If we think in terms of general healthcare improvements throughout society, it is important to enhance the quality of communication and collaboration between different parties of the healthcare sector. All three parties (governmental, private, and the third sector). [65] Involving the “third sector” [66] (including non-governmental, faith-based, community-based, and patient-based organizations as well as professional associations, the World Health Organization) can also be a catalyst for change. [67] Donella Meadows in her insightful book [68] suggests the greatest way to improve the effectiveness of complex systems is to improve the quality of the communication between its parts. This way we can better respond to urgent health and humanitarian needs, [69] such as the COVID-19 epidemic, [70] HIV/AIDS crisis [71], and other urgent healthcare emergencies. By improving the quality of the communication between different organizations we can make the healthcare environment more homogeneous by developing standardized protocols, practices, measurement, and quality standards. [72]


Demand and supply for healthcare as well as recent trends in healthcare expenditures are in strong correlation with one another. We can develop a better understanding of the current market demand by following two different approaches. By looking at the big picture, by examining the forces that shape supply and demand for healthcare and by looking at the details, and by examining particular factors of consumer behaviour.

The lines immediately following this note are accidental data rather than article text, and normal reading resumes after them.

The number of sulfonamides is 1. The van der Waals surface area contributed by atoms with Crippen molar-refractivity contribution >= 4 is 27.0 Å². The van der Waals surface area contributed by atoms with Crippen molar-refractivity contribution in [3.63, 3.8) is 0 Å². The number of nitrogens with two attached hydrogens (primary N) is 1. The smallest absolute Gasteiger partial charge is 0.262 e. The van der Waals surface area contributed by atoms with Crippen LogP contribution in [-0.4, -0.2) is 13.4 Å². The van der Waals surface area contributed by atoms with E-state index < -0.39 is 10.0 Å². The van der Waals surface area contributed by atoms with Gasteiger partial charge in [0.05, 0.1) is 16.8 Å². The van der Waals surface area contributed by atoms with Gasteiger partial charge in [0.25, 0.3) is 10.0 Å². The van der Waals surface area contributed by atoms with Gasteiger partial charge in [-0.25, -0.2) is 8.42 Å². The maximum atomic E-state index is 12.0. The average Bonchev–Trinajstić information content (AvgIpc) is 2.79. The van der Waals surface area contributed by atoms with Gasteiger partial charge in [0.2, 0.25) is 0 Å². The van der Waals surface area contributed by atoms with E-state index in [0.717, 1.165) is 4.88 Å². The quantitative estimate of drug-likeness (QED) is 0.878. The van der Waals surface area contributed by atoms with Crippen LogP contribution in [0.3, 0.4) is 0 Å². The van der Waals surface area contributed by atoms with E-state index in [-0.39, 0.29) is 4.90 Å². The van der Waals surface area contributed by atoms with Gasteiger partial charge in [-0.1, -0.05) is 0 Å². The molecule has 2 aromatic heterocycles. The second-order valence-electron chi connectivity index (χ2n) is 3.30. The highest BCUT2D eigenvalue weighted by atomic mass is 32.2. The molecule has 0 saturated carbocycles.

Based on the substitution- and income effect [73] economists assume that people are satisfaction maximisers. [74] If the price of services goes up, customers will automatically consume less. However, understanding demand for healthcare based on traditional microeconomic models can be problematic for several reasons. [75] Healthcare expenditures cannot always be planned in advance [76] and therefore are not always following the logic of the “invisible hand”. [77] For example, during an emergency people are not going to base their decision on price.

If we want to understand what drives demand for healthcare we have to take a closer look at customer behaviour. A common explanation of people’s behaviour from an economics perspective is the “Rational Actor” model. [78] Traditional economics assumes every actor behaves rationally and tries to maximize his or her gains. However, decades of research in cognitive sciences [79] and the emergence of Behavioural Economics [80] showed us that people behave much less rationally than we previously thought. Quite often people behave opposite to their self-interest, depending on circumstances. [81] This can also have implications related to healthcare consumption. Let me mention one well-researched example. People have a tendency for “overconsuming” healthcare services if it is covered by an insurance policy. (It is the finding of one of the greatest health insurance experiments conducted in the mid-1970s). [82][83]